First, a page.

Read Some of Florida’s biggest counties transitioning to electric buses - “This week, the Miami-Dade County Commission voted unanimously to transition its transit fleet to 50 percent electric vehicles by 2035. Meanwhile in neighboring Broward County, environmental activists say they expect lawmakers there to officially support moving to a 100 percent electric transit fleet within the next week. And Pinellas County’s transit system will begin running its first two electric transit buses beginning next week in downtown St. Petersburg. At a press conference in front of City Hall in St. Petersburg today, Congressman Charlie Crist announced that for the second year in a row, the U.S. Department of Transportation’s Federal Trust Administration is issuing a $1 million low-emission federal grant to Pinellas. Transportation authorities plan to have six electric buses running by 2020. The push for Florida transit agencies to convert their buses to electric has been strongly advocated by the Sierra Club. ‘Choosing zero emission, battery-electric buses eliminates the 1,690 tons of carbon dioxide, 10 tons of nitrogen oxides, and 350 pounds of diesel particulate matter that a traditional bus emits over 12 years,’ says Emily Gorman, an organizing representative with the Miami-Dade Sierra Club. The City of Tallahassee earlier this year also received a $1 million federal grant for its transit agency, StarMetro to replace its aging diesel buses with 15 new electric buses. Electric buses are more expensive than diesel buses, but advocates say that those costs may be offset in the long run. Gorman says for Miami-Dade County’s fleet of 800 buses, a 50 percent zero emission bus commitment is projected to save the county about $80 million over 12 years…” Mitch Perry writes for the Florida Phoenix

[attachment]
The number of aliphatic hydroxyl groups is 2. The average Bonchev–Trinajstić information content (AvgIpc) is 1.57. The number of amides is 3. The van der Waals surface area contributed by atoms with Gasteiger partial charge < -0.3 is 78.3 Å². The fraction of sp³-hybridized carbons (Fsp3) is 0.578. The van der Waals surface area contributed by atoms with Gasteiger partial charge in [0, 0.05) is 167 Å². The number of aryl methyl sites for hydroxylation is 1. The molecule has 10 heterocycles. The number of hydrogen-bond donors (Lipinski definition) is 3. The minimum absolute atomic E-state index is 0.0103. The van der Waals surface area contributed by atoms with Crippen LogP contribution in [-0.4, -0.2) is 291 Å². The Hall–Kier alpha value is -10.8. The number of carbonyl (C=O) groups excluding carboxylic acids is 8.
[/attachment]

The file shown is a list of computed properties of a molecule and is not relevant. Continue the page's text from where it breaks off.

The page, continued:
Read Deep injection wells: replacing one wasteful water management practice with another - “At the South Florida Water Management District's recent governing board meeting, the district promoted a new idea for dealing with the water quality woes stemming from the mass discharges of polluted water down the Caloosahatchee and St. Lucie Rivers. This proposal would pump water during high-flow events 3,000 feet underground using Deep Injection Wells (DIWs), or as the District has recently rebranded them, "emergency estuary protection wells". There are a number of problems with this idea...Recently, drought conditions have occurred more often than not, and pursuing any plan that would permanently remove freshwater from the system is not an appropriate way to expend taxpayer dollars or agency resources. In fact, the comprehensive report on Florida's water future entitled "Water 2070," prepared by the Florida Department of Agriculture and Consumer Services, 1000 Friends of Florida and the GeoPlan Center at the University of Florida, clearly indicates that Florida is on an unsustainable path for water supply. Florida needs all of its freshwater if we are to support a growing population, agricultural needs, and water for the natural system, including the Caloosahatchee and the Everglades. This is not a quick or cheap proposal to implement either. The capacity of the Boulder Zone is not understood, so test wells will need to be drilled and full implementation is estimated at approximately seven years at a cost of approximately $300 million. So instead of wasting our most valuable resource, at taxpayer expense, by injecting it underground, let's concentrate on maximizing surface storage throughout our watersheds and fund and expedite Everglades Restoration projects with demonstrated ecological benefits. These projects will provide hydrologic restoration, cleanse the water, and reduce the damaging high-volume discharges to the estuaries, including the Everglades Agricultural Area Reservoir and the Central Everglades Project...No matter how the South Florida Water Management District "rebrands" it, deep injection wells are not in the best interests of the state of Florida and its residents, today or in the future…” Nicole Johnson, director of environmental policy at the Conservancy of Southwest Florida writes for the Lehigh Acres Citizen.